THE Crawford brothers have been having a fine time of it of late and that run continued at Loughanmore on Easter Saturday as they pulled off an opening race four-year-old double.
The opening four-year-old mares’ maiden saw 13 runners face the starter, with 10 of the field still holding live chances approaching the second last.
The field quickly thinned out from that point with Largy Force (5/1) swooping around the lot of them to lead at the last and score by a short-head from Rob James and Windtothelightning.
The winner, carrying the colours of Raymond Scullion and Martin McGrogan, was scoring for the Larne, Co. Antrim-based brothers of Ben and Stuart Crawford.
“She’s a lovely filly and I probably made hard work of it. I went right around the outside on the final bend but she was still good enough to get to the front,” said the winning rider.
“She went on and then probably just got a little bit idle in front. When the other horse came to her, she was always just doing enough.”
The four-year-old geldings’ maiden has a rich history at the Co Antrim venue, with it being won by the likes of Battleoverdoyen and Claimantakinforgan in the past, and this year’s winner looked right up to scratch.
It’s For Me (4/1 - 13/2) raced in rear throughout under Ben Crawford before the pair began to make their move after the second last.
They hit the lead at the last and won going away by eight lengths from the Declan Lavery-ridden He’s Ultimate. The winner was providing his handler, Stuart Crawford, with a seventh winner of the campaign.
“He’s a nice, young horse. We’re lucky that we have got the job of educating those horses and the pressure is not on to win. If they’re good enough, they’ll win,” said the winning handler of the Simon Munir and Isaac Souede-owned gelding.
“He was a little bit novicey in his jumping but the further he went, the better he got. That’s all he needs to do and he’ll go to the field now.” It was also a seventh winner of the season for the winning rider.
The mares’ open on the card disappointingly turned into a match race with only two of the five entries declaring.
It was a straightforward success for La Feline (2/5 – 2/7 favourite) who made all in the hands of Derek O’Connor, never coming off the bridle.
Her sole rival, Presenting Ana, finished 10 lengths adrift under Jack Hendrick. The winner is trained by Sam Curling in Co. Tipperary and has now, remarkably, never finished out of the first three in 10 starts between the flags.
“It was a great performance. She jumped from fence to fence so it was good,” said O’Connor of the John O’Leary-owned mare.
“It would be lovely if she could go for a hunters’ chase as she deserves a crack at it now. She has been ultra-consistent all year.”
Bowe and Doyle’s charges impress in maiden wins
THE five-year-old geldings’ maiden was the sole race to divide on the card, with the opening division going the way of Yeah Man (3/1 - 7/2) for Cormac Doyle and Jack Hendrick.
The son of Westerner was making his debut for the Doyle team and ran out a length winner over the Derek O’Connor-ridden Inis Oirr in a pulsating finish.
The winning handler said, of the Monbeg Farm Racing Partnership-owned winner: “He’s a lovely horse. He was doing everything really well at home. He just got a bit weak last year but we always liked him. He’ll be sold now.”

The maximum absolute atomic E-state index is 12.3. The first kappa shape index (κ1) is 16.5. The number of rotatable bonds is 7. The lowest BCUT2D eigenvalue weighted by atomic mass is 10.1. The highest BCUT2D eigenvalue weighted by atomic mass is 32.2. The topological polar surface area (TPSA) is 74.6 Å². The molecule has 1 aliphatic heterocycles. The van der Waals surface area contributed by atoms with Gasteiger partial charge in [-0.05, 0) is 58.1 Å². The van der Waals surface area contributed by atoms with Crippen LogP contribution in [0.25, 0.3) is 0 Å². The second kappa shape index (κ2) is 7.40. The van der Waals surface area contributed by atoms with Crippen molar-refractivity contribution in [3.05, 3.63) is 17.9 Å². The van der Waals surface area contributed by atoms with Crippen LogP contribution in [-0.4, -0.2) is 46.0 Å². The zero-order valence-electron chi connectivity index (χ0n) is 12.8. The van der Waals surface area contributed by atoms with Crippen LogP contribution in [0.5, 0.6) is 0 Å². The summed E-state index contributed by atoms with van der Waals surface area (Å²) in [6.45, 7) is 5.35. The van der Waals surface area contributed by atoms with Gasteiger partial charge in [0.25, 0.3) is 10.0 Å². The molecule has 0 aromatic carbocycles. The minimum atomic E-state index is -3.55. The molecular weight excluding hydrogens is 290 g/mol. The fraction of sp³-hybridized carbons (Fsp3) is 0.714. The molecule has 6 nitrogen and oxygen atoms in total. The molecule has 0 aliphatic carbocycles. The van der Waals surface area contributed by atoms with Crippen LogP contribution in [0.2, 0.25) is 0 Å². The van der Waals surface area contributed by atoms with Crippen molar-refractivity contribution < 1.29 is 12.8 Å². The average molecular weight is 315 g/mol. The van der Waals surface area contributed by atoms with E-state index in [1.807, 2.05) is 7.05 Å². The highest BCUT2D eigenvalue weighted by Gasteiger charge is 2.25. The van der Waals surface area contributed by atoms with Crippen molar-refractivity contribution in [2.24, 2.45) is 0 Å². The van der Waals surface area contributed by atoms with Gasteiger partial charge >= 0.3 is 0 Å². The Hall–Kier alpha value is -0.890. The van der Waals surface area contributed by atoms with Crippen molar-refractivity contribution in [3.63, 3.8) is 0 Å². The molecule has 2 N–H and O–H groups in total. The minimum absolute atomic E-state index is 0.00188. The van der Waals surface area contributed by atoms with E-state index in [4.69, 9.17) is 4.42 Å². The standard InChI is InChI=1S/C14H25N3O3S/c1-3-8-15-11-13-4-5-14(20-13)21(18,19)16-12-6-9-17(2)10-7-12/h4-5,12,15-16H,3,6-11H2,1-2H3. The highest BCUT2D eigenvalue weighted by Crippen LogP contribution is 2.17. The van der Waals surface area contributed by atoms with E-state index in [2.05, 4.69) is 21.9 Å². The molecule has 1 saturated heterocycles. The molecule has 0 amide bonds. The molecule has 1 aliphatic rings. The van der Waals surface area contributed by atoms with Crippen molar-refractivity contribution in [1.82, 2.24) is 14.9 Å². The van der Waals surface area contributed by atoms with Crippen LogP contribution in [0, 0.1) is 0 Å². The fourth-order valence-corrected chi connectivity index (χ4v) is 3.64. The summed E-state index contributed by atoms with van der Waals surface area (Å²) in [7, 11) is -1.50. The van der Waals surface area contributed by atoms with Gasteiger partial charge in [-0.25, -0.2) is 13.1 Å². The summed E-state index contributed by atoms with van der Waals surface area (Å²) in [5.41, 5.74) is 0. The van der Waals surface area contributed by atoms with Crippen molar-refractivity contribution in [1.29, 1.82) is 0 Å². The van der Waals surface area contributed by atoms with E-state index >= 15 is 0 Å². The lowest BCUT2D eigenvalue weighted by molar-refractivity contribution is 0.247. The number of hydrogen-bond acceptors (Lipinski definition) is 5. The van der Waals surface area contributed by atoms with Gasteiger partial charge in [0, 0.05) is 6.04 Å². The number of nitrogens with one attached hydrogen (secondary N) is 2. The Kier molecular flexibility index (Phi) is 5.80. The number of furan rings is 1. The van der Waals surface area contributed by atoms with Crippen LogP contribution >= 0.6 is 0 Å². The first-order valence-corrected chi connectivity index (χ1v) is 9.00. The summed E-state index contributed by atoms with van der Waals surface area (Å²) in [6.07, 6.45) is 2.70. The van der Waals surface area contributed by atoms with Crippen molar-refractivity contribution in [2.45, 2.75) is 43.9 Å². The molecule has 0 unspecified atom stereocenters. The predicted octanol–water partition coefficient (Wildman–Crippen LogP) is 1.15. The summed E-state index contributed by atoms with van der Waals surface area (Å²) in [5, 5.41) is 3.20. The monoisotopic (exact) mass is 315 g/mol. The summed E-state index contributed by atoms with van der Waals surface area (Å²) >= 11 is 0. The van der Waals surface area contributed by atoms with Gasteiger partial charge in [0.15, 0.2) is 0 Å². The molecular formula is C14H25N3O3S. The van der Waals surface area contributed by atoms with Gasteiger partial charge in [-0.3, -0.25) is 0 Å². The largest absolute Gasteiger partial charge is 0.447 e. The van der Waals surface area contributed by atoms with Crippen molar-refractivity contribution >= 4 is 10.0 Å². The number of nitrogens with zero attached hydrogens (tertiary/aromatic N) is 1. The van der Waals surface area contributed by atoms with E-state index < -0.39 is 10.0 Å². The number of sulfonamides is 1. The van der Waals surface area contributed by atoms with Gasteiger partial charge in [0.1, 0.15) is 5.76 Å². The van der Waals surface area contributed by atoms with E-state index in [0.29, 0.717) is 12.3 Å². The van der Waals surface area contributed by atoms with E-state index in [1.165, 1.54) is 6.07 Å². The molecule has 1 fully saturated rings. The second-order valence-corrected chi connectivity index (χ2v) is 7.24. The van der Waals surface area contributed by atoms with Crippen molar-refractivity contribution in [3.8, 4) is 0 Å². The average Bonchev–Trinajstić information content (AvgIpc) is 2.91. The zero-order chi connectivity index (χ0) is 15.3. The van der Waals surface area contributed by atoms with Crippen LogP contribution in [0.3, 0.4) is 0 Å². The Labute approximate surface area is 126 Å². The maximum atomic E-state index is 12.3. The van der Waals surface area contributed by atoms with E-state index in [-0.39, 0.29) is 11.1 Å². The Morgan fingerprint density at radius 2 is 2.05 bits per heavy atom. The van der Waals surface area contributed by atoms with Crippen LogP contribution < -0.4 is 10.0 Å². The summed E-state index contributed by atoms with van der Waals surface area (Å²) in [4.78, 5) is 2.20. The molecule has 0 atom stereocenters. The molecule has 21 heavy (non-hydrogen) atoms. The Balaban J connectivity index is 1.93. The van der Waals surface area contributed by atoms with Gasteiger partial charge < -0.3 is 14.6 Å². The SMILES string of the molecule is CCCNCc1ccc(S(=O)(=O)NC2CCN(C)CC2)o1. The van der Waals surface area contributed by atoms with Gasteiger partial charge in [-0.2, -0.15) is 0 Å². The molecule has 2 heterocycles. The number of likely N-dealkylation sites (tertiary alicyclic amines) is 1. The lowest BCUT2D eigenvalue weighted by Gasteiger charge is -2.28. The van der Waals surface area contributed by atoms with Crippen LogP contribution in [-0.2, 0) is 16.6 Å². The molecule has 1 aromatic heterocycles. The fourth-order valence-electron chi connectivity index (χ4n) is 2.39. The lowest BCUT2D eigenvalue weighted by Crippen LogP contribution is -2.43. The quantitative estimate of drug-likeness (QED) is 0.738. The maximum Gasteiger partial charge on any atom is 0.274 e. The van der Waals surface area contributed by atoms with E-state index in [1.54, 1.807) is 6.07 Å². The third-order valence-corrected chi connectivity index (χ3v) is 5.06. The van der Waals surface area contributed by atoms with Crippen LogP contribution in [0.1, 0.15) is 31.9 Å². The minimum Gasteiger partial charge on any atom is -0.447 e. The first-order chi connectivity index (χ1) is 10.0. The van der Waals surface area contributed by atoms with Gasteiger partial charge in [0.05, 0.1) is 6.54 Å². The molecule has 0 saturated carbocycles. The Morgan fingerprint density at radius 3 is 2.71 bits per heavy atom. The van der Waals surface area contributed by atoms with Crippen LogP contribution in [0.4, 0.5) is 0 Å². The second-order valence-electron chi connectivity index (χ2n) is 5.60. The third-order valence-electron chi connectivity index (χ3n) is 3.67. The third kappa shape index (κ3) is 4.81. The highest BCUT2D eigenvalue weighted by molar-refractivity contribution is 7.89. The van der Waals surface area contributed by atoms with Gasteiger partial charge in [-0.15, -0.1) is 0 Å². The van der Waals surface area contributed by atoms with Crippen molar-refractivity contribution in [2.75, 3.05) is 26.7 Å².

The second division saw 10 runners face the starter with recent Dromahane second Sound And Fury (3/1 – 4/1) obliging in cosy fashion for Barry O’Neill and Colin Bowe.
O’Neill went to the front on the turn for home on the son of Milan and they ran out four-length winners over the Colin McKeever-trained Cardamon Hill.
“He built on his last run at Dromahane. He was a bit backward early on but he has improved away and will probably go to the sales now,” said Bowe of the Milestone Bloodstock-owned winner.
The concluding winners’ race had a local feel to it with all six runners being northern-trained and it was the recent Downpatrick hunters’ chase third Faith Loving (4/5 – 4/6 favourite) who came out on top for Caroline McCaldin and Noel McParlan.
Carrying the colours of Alan McCaldin, the winning son of Ballingarry past the whole field between the third last and the line to win by two lengths from the Patrick Turley-trained Tareeshar.
The winning rider, who was recording his 200th point-to-point winner, said: “He was good. He’s a tough horse who jumps and gallops.
“I thought it would turn into a staying test so I tracked them into the straight and I felt that I always had them covered. I’m not sure of the plan but he might go back hunter chasing now.”
THE five-year-old mares’ maiden had a competitive look to it on paper but the aptly named Shecouldbeanything (2/1 – 9/4) turned it into somewhat of a procession.
She ran away with the race to score by 13 lengths from the John Walsh-trained Call The Barmaid.
Declan Lavery sent the winning daughter of Malinas to the front after the second last and she showed a taking turn of foot to quickly dispatch with the rest of her field.
The winner is trained by Patrick Turley, who also part-owns the gelding along with the winning rider, who said: “We didn’t think that she would be beat today. She’s a very honest and straightforward mare.
“She has a lot of ability. Hopefully she’ll go on to bigger and better things now.”
Horse to Follow
Northern Edge (S Dawson): The son of Ocovango ran a fine race on his debut to finish third in the first division of the five-year-old geldings’ maiden, and he looks sure to improve on that in the coming weeks.